There were some uncomfortable noises from the gallery when the NDP’s Pat Martin started talking about cocaine—Mr. Jaffer denied partaking of any illegal substance—but ultimately the afternoon turned on what Mr. Jaffer had or had not said on his personal website. Various members of the committee said he described himself in a particular way, Mr. Jaffer refuted their assertions. And it might’ve ended there if a Liberal operative hadn’t started handing around copies of the “biography” section of rahimjaffer.com. Thus did it seem to be proven that the committee members were correct and Mr. Jaffer was mistaken.

One such photocopy found its way into the hands of Conservative MP Chris Warkentin, a baby-faced 31-year-old backbencher from Grande Prairie, Alberta. And so it fell to Mr. Warkentin, a young man who can still reasonably look forward to the sort of political future that once seemed to be Mr. Jaffer’s, to deliver the unofficial verdict.

Sounding pained and exasperated, he reviewed how he had just moments earlier asked Mr. Jaffer some questions about that website and now he held in his hand a piece of paper that seemed to indicate Mr. Jaffer’s responses were inaccurate. And then Mr. Warkentin began to lament for it all, for good intentions gone wrong and everything else.

“This type of behaviour,” he said, “sullies all of our names.”

“I’m sorry if there’s been any confusion,” Mr. Jaffer offered.

The Stats. Helena Guergis, eight questions. Crime, five questions. The gun registry, employment, aboriginal affairs and foreign ownership, three questions each. Afghanistan, Haiti, access to information, the Congo, auto safety and veterans, two questions each. Taxation and trade, one question each.

Stephen Harper, eight answers. Rob Nicholson, seven answers. John Baird, six answers. Jean-Pierre Blackburn, four answers. Lawrence Cannon, three answers. Jason Kenney, Christian Paradis and Chuck Strahl, two answers each. Vic Toews, Jim Flaherty, Stockwell Day, Tony Clement and Peter Van Loan, one answer each.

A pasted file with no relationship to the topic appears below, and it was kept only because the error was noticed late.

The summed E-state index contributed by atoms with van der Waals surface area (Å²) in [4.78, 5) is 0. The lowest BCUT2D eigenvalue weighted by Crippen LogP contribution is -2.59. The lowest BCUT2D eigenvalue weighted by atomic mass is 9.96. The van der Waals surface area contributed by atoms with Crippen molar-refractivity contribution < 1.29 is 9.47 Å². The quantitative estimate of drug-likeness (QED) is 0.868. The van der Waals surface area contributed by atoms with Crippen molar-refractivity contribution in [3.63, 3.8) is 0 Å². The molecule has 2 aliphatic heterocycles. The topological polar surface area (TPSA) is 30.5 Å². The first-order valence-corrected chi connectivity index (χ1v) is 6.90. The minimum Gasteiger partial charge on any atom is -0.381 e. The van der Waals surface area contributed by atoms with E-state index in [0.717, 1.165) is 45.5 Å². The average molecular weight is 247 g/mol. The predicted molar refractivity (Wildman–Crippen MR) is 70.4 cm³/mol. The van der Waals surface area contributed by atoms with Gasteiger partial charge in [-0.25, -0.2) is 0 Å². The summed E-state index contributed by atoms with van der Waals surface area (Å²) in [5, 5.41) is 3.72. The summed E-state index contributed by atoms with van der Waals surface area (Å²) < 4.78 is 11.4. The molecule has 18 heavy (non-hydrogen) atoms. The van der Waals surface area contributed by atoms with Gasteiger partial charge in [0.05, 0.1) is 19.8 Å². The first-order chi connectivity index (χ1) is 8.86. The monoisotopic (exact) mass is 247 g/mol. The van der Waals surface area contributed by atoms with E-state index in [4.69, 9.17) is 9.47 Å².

The Commons: ‘I’m sorry if there’s been any confusion’

  1. "Mr. Jaffer denied partaking of any illegal substance"

    I heard he was totally just holding it for this other guy, just like Theo in that episode of the Cosby Show.

    And just because he lied to the committee today doesn't mean the above was also a lie. He probably stakes his reputation on that.

  2. and the best the government can offer in its defence is that the backbencher was merely a warm body to whom those comments were assigned and that the underling responsible has resigned.

    Talk to people in PR. Making up quotes for press releases happens all the time. All we are left with is whether the qlleged quotee had a chance to green-light the words placed in his mouth. To think a press release never makes it out without that rubber stamp is, well, to not think very much. Anyone who out and out rejects that "defence" understands little about what goes on in the real world.

    Ignatieff missed the ext ramp for the high road, here. Accept the apology, say something about "heated rhetorical disagreements should never let us lose our respect for one another as parliamentarians," "useful lessons for all of us, myself included, who have been granted the privilege of serving the people of Canada," etc., etc. Declare the matter closed. High road. Missed. Shame.

    • Ha! Speechifying Conbot mentions high road. What kind of GPS system could lead a member of Harper's party to that celestial path — something off the USS Enterprise, i presume.
      That the central point being punted about was how the MP (or his mouthpiece) of the law-and-order party was besmirching the opinions and views of the police chiefs of Canada, seems to float blissfully over the head and talking points of madatstuff et al.
      Shame.

      • Dude lost me at "conbot". I tried to rally by reading on, but dude just responded to my point about the pointlessness of tying up QP with "Harper must apologize" crap with some other point altogether. Fail.

      • He didn't like your comment, Burlivespipe.

      • Actually the release was BANG ON!
        The police chiefs are up their ass with the effectivness of the registry!

    • So it's okay because everybody does a crap job anyway and we should just be satisfied knowing that they're only doing a crap job, nothing *unusually* bad?

      Please.

      • He's saying that the government defence is plausible, perhaps even likely, what happened. I don't think he ever said it was "okay".

        • Uh, thanks sbt. Correct on "plausible" and "never said it was ok." Main point was Ignatieff missed an opportunity.

          • Is that surprising to you?